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Challenging the Status Quo


It is impossible to run a mile in under four minutes.

At least this was the common belief, the status quo, until May 6, 1954 when Roger Bannister ran one mile in 3:59.4. The interesting thing is that in the same year another person ran the mile in under four minutes, in the following year three and up until today over 1,400 people ran the mile in under four minutes. The current world record is almost 17 seconds faster than four minutes.

In the course of history, a lot of things seemed impossible that are now possible. What changed that?

Cliff Young

That brings us to Cliff Young. Albert Ernest Clifford Young might not be the most famous figure in world history. In fact, he was a farmer and shepherd born in Australia in 1922. Although we usually hear about the kings, queens, rulers, scientists and artists, history is made by, what we call, ordinary people as well.

Cliff Young was that kind of a person. He lived with his mother most of his life and he took care of his potatoes and sheep.

Then, one day, he had an idea. He wanted to run.

And in 1983, at the age of 61, he wanted to compete in a race. It was a very special race. It was a race from Sydney to Melbourne with a distance of 543.7 miles or 875 kilometers. This is as much as running from Berlin to Frankfurt, and from there further to Munich and after than add another marathon. Or, it is like running from San Francisco to Los Angeles and then add another marathon, and a half.

In other words, this is quite a challenge even for trained, professional athletes. Cliff Young was far from that. To say he was the underdog is an understatement. At the race he showed up in overalls and work boots. He left his dentures, however, because he found them disturbing. When asked, he mentioned he had been chasing his sheep in gumboots all of his life and now he is ready for the race.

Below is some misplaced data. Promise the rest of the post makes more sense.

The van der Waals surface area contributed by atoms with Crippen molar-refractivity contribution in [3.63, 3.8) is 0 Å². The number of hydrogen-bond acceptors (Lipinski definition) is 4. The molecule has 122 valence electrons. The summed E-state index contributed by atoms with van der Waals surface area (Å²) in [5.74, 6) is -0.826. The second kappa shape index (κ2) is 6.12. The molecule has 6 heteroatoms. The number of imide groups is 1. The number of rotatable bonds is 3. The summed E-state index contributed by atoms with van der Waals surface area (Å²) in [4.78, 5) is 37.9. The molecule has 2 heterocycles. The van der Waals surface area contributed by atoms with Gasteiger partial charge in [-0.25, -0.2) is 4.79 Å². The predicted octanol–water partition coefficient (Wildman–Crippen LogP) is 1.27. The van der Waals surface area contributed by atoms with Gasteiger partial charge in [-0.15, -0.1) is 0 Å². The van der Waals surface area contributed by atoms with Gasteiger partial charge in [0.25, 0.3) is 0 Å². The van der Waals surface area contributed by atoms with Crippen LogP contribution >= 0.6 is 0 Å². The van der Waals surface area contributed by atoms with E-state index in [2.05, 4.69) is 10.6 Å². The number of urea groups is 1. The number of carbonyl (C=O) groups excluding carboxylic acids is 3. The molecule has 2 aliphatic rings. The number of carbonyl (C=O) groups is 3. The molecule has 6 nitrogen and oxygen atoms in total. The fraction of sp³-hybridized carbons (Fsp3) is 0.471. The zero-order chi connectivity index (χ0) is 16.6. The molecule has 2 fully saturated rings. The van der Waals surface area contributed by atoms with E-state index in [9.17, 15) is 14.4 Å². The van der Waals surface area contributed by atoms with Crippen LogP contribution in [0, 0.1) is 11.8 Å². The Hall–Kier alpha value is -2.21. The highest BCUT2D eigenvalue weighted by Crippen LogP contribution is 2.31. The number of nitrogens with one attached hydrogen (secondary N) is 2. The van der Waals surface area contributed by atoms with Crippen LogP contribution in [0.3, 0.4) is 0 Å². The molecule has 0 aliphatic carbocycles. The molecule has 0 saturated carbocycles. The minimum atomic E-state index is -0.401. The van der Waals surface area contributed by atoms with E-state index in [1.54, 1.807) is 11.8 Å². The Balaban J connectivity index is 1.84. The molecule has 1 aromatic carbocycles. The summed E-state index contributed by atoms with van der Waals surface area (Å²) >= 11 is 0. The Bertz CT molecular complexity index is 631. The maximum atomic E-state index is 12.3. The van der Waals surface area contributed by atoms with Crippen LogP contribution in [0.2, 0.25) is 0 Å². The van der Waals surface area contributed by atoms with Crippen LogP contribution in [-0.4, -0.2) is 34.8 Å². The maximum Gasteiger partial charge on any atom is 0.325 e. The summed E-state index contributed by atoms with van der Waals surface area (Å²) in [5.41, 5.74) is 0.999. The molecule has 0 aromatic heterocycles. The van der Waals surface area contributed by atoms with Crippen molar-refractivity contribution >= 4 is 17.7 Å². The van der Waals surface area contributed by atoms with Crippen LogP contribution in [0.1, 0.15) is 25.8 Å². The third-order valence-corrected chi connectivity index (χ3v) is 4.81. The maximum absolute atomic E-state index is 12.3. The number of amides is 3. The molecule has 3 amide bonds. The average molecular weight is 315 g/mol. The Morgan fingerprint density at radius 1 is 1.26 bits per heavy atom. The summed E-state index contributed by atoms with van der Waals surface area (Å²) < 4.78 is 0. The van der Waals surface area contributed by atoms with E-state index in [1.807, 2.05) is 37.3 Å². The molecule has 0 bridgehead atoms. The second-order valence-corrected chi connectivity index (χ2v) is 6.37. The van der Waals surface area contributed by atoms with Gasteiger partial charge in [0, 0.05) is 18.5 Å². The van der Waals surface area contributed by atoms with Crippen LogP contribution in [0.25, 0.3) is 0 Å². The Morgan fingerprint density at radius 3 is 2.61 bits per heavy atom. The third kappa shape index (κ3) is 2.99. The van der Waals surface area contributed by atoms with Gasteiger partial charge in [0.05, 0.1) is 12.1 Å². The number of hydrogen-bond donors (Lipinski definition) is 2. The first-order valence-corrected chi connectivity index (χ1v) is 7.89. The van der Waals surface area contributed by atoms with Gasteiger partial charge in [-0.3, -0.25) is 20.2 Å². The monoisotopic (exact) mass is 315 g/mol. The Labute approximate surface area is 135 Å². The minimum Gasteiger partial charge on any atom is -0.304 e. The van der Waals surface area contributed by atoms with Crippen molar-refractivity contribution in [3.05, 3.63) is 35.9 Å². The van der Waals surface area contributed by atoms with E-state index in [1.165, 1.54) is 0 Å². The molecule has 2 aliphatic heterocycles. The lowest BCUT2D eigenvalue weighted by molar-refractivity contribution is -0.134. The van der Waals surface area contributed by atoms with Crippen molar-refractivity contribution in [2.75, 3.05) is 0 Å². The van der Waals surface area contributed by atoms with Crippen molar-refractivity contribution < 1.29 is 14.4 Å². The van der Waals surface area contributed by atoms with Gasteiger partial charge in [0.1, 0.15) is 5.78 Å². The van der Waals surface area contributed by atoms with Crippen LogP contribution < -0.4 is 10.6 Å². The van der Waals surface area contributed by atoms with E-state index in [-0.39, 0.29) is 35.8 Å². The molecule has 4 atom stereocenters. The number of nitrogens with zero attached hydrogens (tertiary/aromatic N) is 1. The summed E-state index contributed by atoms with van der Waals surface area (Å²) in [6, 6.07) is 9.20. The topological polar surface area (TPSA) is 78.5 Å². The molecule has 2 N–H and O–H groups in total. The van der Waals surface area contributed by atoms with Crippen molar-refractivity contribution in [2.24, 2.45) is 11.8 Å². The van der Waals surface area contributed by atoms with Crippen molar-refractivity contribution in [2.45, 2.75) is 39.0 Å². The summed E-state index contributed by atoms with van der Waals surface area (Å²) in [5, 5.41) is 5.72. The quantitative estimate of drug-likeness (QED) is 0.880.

The race started. The runners started to run, and Cliff Young started to – well – to shuffle. During the run he imagined he was running after his sheep, trying to protect them from a storm. As you can imagine the race takes several days and at the end of day one Cliff Young was far, far behind.

If you have a dream, a big dream, it is worth pursuing it, also if you do not win, also if you do not even finish. Cliff Young had the courage (and probably the stubbornness) to give it a try.

As you can imagine the story does not end here. The general idea of the race was to sleep for six hours at night and run for the rest. Cliff Young did not know this. On the next morning the athletes woke up only to recognize that Cliff Young had been running all night long. He took the lead, he continued his strategy, not sleeping, just running, and after five days, 15 hours and four minutes he finished the race, he won the race. That was almost two days faster than the previous record. Interestingly, all six competitors who finished the race broke the old record.

There was a prize of 10,000 Dollars for the winner. Cliff Young did not know this either. He felt bad because the other athletes worked so hard and he split the money between them. He kept nothing for himself.

Cliff Young did not run for the money. He did not run for the fame. He ran because he enjoyed running and he thought he can do it.

The Moral of the Story

What is the moral of this story?

  • If you have a dream, chase it. Yes. And, I think this is not something extraordinary new for you.
  • Believe in yourself. Absolutely, and you might have heard that before as well.
  • You are never too old to chase your dreams? Of course.
  • The main message of this story, we think, is to challenge the status quo.

All the other athletes trained hard but basically, they did what their predecessors had done before. But, Cliff Young changed the whole concept of the race.

The driver of progress in history is to change the status quo. The driver of any progress is to change the status quo.

People used to carry their goods until someone invented the wheel. People tweaked the horse-drawn carriage, made it faster, bigger, more convenient. And then someone invented the automobile.

If you do the same things over and over again you cannot expect a different result. We all know this. But, most people do exactly that.

Change is risky. Or, more often, it seems risky. People were afraid of the steam engine. Same as people are afraid of artificial intelligence today.

Too many people sit in their cubicles dreaming a dream of better life that shall happen at some unspecified point in the future. They try to work a bit harder in order to get this promotion. They sacrifice this vacation day in order to get a bit more money. These are not cultural changes. This is not challenging the status quo. It is bad for the individual as well as for the organization.

What Does That Mean to Us?

So, what does this all mean to us?

We all have our routines. Some are good, others we can improve. Next time if you want to improve something, do not try to make it one percent better. Do not try to make it 10 percent better. Try to make it ten times (10x) better. This requires a radically new approach. It requires to change the status quo. You might fail. You might fail a lot. That’s fine. Keep on trying, this is your best chance that maybe in the future someone will write an article about you.

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